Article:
Can hyperlinks be outlawed?

Movie studios aim to criminalize links to DeCSS, a banned DVD-decryption program.


Damien Cave
April 6, 2000 8:00PM (UTC)

In a fresh attack on DeCSS, a program that decrypts DVDs so people can play them on Linux-based operating systems, the Motion Picture Association of America filed a motion on Wednesday to prohibit 2600, the "hacker quarterly," from linking to other sites that post copies of the outlawed program. Specifically, says Mark Litvack, the MPAA's vice president and director of legal affairs for worldwide anti-piracy, the organization representing movie studios wants Eric Corley -- aka Emmanuel Goldstein, publisher of 2600 -- to quit "trafficking" in the distribution of DeCSS.

In January, a federal judge prohibited 2600 and two other sites from posting DeCSS. (The judge had ruled that DeCSS was a violation of the 1998 Digital Millennium Copyright Act, which considers anything that subverts "access control mechanisms" to digital content to be illegal -- regardless of whether the modifications to the mechanism are used to access the content or to copy it.) Now the MPAA is trying to keep 2600 from even linking to other sites that have posted the program.

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But wait. Can hyperlinks be outlawed? Only last week, a California judge ruled, in a case brought by Ticketmaster against Tickets.com, that it's not illegal for one site to link to another. Among other things, that suit concerned "deep linking." Ticketmaster alleged that by bypassing its home page and linking directly to "inside" pages, Tickets.com violated its copyright. The judge, however, held that "hyperlinking does not in itself involve a violation of the Copyright Act."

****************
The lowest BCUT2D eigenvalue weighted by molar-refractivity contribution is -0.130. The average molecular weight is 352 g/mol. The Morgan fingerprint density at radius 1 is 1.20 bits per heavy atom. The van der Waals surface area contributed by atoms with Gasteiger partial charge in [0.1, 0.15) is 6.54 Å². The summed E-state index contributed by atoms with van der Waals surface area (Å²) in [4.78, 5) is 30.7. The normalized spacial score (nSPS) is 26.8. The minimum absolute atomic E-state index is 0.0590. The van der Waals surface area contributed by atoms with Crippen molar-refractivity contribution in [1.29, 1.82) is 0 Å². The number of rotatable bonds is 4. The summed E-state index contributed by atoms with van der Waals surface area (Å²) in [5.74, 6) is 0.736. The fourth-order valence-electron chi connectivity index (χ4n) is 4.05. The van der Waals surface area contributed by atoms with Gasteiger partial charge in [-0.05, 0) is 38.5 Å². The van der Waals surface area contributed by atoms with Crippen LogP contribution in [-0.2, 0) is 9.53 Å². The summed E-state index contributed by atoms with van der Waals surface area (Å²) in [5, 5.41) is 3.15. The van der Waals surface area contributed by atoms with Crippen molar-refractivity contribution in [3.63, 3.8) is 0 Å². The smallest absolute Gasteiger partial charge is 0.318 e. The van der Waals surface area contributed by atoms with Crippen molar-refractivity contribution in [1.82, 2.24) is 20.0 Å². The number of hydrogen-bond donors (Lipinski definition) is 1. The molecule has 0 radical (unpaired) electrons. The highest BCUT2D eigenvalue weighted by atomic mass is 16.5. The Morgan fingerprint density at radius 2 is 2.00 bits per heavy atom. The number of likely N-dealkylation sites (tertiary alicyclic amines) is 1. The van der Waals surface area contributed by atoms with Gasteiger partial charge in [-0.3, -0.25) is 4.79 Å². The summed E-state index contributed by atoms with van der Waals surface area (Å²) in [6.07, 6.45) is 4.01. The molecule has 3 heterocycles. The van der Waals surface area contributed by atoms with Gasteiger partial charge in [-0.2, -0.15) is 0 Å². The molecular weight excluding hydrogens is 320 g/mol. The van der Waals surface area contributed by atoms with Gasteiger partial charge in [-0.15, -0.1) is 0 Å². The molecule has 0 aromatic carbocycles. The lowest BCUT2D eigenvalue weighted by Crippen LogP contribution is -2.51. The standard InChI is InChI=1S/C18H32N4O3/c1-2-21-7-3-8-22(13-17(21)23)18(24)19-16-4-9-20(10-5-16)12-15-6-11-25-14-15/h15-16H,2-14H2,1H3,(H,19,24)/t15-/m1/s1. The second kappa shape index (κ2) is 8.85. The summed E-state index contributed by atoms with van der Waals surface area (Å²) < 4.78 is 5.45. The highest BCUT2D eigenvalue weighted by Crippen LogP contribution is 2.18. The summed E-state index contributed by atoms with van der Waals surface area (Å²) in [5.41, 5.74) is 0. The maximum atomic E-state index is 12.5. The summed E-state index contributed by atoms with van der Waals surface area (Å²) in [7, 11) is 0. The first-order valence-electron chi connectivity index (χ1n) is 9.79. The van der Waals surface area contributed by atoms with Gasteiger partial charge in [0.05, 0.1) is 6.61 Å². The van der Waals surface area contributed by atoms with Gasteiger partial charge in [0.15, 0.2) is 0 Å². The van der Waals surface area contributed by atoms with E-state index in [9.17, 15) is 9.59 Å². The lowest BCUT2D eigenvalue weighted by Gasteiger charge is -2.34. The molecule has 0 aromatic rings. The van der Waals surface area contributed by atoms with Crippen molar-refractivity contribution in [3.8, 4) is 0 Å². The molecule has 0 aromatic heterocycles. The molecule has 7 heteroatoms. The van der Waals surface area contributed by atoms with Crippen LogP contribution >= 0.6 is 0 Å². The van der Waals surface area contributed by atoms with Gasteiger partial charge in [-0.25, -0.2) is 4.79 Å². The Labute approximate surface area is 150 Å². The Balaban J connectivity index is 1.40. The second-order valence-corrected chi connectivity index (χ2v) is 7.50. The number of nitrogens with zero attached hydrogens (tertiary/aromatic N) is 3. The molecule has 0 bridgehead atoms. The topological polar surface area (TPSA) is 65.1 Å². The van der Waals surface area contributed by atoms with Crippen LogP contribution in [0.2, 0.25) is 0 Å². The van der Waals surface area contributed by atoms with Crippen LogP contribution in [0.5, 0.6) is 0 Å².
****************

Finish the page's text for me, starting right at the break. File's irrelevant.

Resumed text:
The MPAA motion is focused on a different aspect of linking -- whether it's legal to link to information that a judge has ruled is illegal to post -- but the Ticketmaster vs. Tickets.com case may still lend some legal precedent. Daniel Harris, the attorney who argued for Tickets.com's practice of linking to pages deep within Ticketmaster's site, says the case should indeed be considered a precedent in New York's federal district court, where the DeCSS case sits.

"The Internet's exponential growth is due in part and parcel to the access to linked information," says Harris, a partner at the Palo Alto, Calif., firm Brobeck, Phleger & Harrison. "Once you start applying the ability to police where links go, then it's going to have major negative ramifications on how the Internet will grow in the future."

Of course, the MPAA says its only concern is with the DeCSS case, not linking policies in general. "There is certain hyperlinking that is clearly legal and others that aren't," says Litvack, adding that links to DeCSS are like links to child pornography, which "no one would want to proliferate, even if it's linked and not simply posted."

But whether you believe decryption technologies are as bad as kiddie porn or not, chances are you'll be able to get DeCSS without too much trouble. Since it was first made available by European hackers last year, DeCSS code has been posted and linked to from hundreds of Web sites. The MPAA's motion on Wednesday cites 300 links, and Litvack says there are probably even more. Meanwhile, in the non-virtual world, some activists have even taken to the streets, posting the code on posters and T-shirts. And adding further insult to injury, one free-software fan even created a decoy to fool investigators, like those at the MPAA, who are scouring the Web for sites posting the code.

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The MPAA's Litvack remains positive: "This is a country of laws," he says, "and you have to hope people will obey them." But there aren't many laws that govern the Internet, and until the MPAA's motion and others make it through court, it's not clear where the law stands on linking.
Meanwhile, legal decisions are having scant effect on the spread of DeCSS. "The MPAA is really running uphill and constantly being blown backwards," says Harris. "The genie's out of the bottle, and they're trying to stuff him back in."


Damien Cave

Damien Cave is an associate editor at Rolling Stone and a contributing writer at Salon.

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